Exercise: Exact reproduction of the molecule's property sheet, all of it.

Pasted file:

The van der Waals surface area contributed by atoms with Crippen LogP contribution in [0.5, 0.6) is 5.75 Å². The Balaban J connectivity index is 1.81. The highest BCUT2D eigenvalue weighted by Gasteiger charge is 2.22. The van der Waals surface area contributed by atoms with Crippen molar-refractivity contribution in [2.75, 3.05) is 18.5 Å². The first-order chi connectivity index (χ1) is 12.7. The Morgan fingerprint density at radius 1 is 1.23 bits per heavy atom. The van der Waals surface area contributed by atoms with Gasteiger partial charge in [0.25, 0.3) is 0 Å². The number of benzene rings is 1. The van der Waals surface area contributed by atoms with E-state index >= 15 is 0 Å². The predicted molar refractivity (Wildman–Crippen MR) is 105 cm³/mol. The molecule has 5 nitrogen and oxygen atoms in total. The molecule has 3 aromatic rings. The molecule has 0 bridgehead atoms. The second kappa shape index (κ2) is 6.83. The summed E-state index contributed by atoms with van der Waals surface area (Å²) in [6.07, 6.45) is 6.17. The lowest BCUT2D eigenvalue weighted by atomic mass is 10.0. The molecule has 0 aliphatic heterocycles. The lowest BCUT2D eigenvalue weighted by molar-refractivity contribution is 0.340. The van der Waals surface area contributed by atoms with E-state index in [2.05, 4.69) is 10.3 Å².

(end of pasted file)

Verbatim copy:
The van der Waals surface area contributed by atoms with Crippen LogP contribution in [0.5, 0.6) is 5.75 Å². The Balaban J connectivity index is 1.81. The highest BCUT2D eigenvalue weighted by Gasteiger charge is 2.22. The van der Waals surface area contributed by atoms with Crippen molar-refractivity contribution in [2.75, 3.05) is 18.5 Å². The first-order chi connectivity index (χ1) is 12.7. The Morgan fingerprint density at radius 1 is 1.23 bits per heavy atom. The van der Waals surface area contributed by atoms with Gasteiger partial charge in [0.25, 0.3) is 0 Å². The number of benzene rings is 1. The van der Waals surface area contributed by atoms with E-state index >= 15 is 0 Å². The predicted molar refractivity (Wildman–Crippen MR) is 105 cm³/mol. The molecule has 5 nitrogen and oxygen atoms in total. The molecule has 3 aromatic rings. The molecule has 0 bridgehead atoms. The second kappa shape index (κ2) is 6.83. The summed E-state index contributed by atoms with van der Waals surface area (Å²) in [6.07, 6.45) is 6.17. The lowest BCUT2D eigenvalue weighted by atomic mass is 10.0. The molecule has 0 aliphatic heterocycles. The lowest BCUT2D eigenvalue weighted by molar-refractivity contribution is 0.340. The van der Waals surface area contributed by atoms with E-state index in [2.05, 4.69) is 10.3 Å².